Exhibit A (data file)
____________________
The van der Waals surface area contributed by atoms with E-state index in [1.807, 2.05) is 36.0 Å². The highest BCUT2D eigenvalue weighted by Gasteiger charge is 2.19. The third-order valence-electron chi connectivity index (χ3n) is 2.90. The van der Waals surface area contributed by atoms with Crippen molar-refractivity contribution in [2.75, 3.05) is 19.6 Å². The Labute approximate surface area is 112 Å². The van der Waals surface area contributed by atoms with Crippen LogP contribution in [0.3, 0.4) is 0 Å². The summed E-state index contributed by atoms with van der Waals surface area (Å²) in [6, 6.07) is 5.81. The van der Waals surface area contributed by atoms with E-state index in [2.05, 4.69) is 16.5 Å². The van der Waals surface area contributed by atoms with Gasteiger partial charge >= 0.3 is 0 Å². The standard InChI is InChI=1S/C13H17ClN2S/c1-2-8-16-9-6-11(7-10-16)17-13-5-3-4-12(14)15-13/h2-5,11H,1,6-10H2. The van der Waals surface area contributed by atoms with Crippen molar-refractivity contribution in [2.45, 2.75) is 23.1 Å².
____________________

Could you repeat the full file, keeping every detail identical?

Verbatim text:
The van der Waals surface area contributed by atoms with E-state index in [1.807, 2.05) is 36.0 Å². The highest BCUT2D eigenvalue weighted by Gasteiger charge is 2.19. The third-order valence-electron chi connectivity index (χ3n) is 2.90. The van der Waals surface area contributed by atoms with Crippen molar-refractivity contribution in [2.75, 3.05) is 19.6 Å². The Labute approximate surface area is 112 Å². The van der Waals surface area contributed by atoms with Crippen LogP contribution in [0.3, 0.4) is 0 Å². The summed E-state index contributed by atoms with van der Waals surface area (Å²) in [6, 6.07) is 5.81. The van der Waals surface area contributed by atoms with E-state index in [2.05, 4.69) is 16.5 Å². The van der Waals surface area contributed by atoms with Gasteiger partial charge >= 0.3 is 0 Å². The standard InChI is InChI=1S/C13H17ClN2S/c1-2-8-16-9-6-11(7-10-16)17-13-5-3-4-12(14)15-13/h2-5,11H,1,6-10H2. The van der Waals surface area contributed by atoms with Crippen molar-refractivity contribution in [2.45, 2.75) is 23.1 Å².